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Cleaning pen for short-focus eyepieces

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#1 Quinnipiac Monster

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Posted 08 April 2021 - 06:06 AM

Hi all,

 

I've been using for a while a Celestron cleaning pen. I like cleaning pens just because they are practical, no liquids, can use them in the field if needed. The problem is that the cleaning pad is too large to be of any use with short-focus eyepieces. The Plossl 5mm I often use on Mars, for example, gets dirty very easily and I do not want to disassemble it every time I need to clean it (which is often).

 

I remember seeing somewhere a cleaning pen with a double pad, one large and convex as usual + another with a conical tip that seemed just perfect for the job. I've looked around on the web but for the sake of me, I cannot find it anywhere. Does anyone know it?

Thanks!

 

QM



#2 MartinPond

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Posted 08 April 2021 - 10:04 AM

I can't see anything out there like that.

However, at artist's supply / crafts places,

there are excellent and very carefully shaped small paintbrushes.

To prep one, you just give it a good degreasing wash

   (windex, detergent, etc), papaer towel it, let it dry.

 

I just got a can of aerosol "air" blaster stuff ...that's amazing

    for small-fl eyepieces. A bit bulky for portable use, I know.

 

There will eye/skin oil on the eye lens.

Spinning a windex-damp Q-Tip lightly helps.

wet qtip ---> press on napkin ---> damp qtip 


Edited by MartinPond, 08 April 2021 - 10:04 AM.

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#3 Miranda2525

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Posted 08 April 2021 - 10:18 AM

Here is a kit. One of them is really small. I have the same kit. This should be of some help.

 

https://www.amazon.c...h/dp/B071VN2QNK



#4 paul hart

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Posted 08 April 2021 - 02:44 PM

I've heard that you aren't supposed to use cleaning pens because of the old residue left on them. I use a soft brush,  ROR cleaner and a Q-Tip.

 

https://www.amazon.c...ef=nb_sb_noss_1


Edited by paul hart, 08 April 2021 - 02:44 PM.

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#5 Starman1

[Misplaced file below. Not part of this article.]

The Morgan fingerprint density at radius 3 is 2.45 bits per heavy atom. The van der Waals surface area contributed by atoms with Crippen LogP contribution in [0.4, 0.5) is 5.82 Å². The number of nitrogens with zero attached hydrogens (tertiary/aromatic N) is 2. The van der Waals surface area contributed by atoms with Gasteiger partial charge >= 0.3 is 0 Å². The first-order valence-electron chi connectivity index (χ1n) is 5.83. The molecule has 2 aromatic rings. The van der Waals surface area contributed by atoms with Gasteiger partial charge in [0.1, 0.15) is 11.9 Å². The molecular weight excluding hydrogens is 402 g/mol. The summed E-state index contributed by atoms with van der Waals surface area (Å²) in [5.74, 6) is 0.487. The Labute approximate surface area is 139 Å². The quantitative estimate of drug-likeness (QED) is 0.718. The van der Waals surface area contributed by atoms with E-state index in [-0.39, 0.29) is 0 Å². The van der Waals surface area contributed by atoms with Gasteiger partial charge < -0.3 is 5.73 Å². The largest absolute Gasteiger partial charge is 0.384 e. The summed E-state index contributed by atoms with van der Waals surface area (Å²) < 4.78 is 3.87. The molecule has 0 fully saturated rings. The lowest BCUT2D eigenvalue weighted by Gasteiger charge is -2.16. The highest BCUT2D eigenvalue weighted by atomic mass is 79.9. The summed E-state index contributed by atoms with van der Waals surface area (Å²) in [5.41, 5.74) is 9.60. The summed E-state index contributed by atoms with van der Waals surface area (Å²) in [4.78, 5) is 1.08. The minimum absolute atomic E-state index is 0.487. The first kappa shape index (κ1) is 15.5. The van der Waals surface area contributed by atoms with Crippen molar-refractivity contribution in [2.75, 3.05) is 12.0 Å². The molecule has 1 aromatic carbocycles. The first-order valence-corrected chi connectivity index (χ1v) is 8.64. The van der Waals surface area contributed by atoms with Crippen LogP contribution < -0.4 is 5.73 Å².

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Posted 08 April 2021 - 05:56 PM

Hi all,

 

I've been using for a while a Celestron cleaning pen. I like cleaning pens just because they are practical, no liquids, can use them in the field if needed. The problem is that the cleaning pad is too large to be of any use with short-focus eyepieces. The Plossl 5mm I often use on Mars, for example, gets dirty very easily and I do not want to disassemble it every time I need to clean it (which is often).

 

I remember seeing somewhere a cleaning pen with a double pad, one large and convex as usual + another with a conical tip that seemed just perfect for the job. I've looked around on the web but for the sake of me, I cannot find it anywhere. Does anyone know it?

Thanks!

 

QM

Use a Q-tip with some cleaning fluid.


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#6 f18dad

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Posted 09 April 2021 - 06:57 AM

Use a Q-tip with some cleaning fluid.

 

No better way to untie a Gordian knot.



#7 Sarkikos

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Posted 09 April 2021 - 07:58 AM

Toss your cleaning pens.  Use ROR on a Q-tip or the corner of a lens tissue.

 

Mike


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#8 Second Time Around

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Posted 09 April 2021 - 01:55 PM

I too don't like lens pens for the reasons given above.

 

Instead I start with one of those squeezable puffers to blow away anything loose, then a soft brush that retracts like a pen,  These 2 items are available in kits on Amazon very cheaply.

 

Then I use disposable Zeiss Lens Wipes.  They're individually sealed in small packets and so don't dry out.  Most importantly though, unlike a cloth, I can be absolutely sure they're always clean.  A cloth could have some dirt or a tiny piece of grit on it that I miss and that could damage the glass.  I bought them in a box of 200 off Amazon for less than £10.


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#9 Miranda2525

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Posted 09 April 2021 - 04:55 PM

No problem with lens pens here. I only use them so many times and then I throw them out and get new ones.



#10 Miranda2525

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Posted 09 April 2021 - 04:56 PM

Toss your cleaning pens.  Use ROR on a Q-tip or the corner of a lens tissue.

 

Mike

I've tried this, but there's always smudging left over.



#11 MitchAlsup

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Posted 09 April 2021 - 05:10 PM

There is a different solution !!

 

A 4× Barlow and a 20E makes for a dandy 5mm..............with enough eye relief that you don't get the lens dirty...........all the time.........and need to clean it...........all the time.........


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#12 MartinPond

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Posted 09 April 2021 - 08:44 PM

I've tried this, but there's always smudging left over.

Lighter fluid to the rescue. A lot less harsh than acetone, hungry for the greasy bits.

ROR or Windex to undermine biofilm, lighter-fluid finish.

It has to be purely evaporating  naptha so the old-school lighters don't gum up.

 

I finally found a decent air-blower that's hand-powered, with the right tip:

 

https://www.target.c...526#lnk=sametab

 

With the tapered 'beach ball' nozzle.  


Edited by MartinPond, 09 April 2021 - 08:55 PM.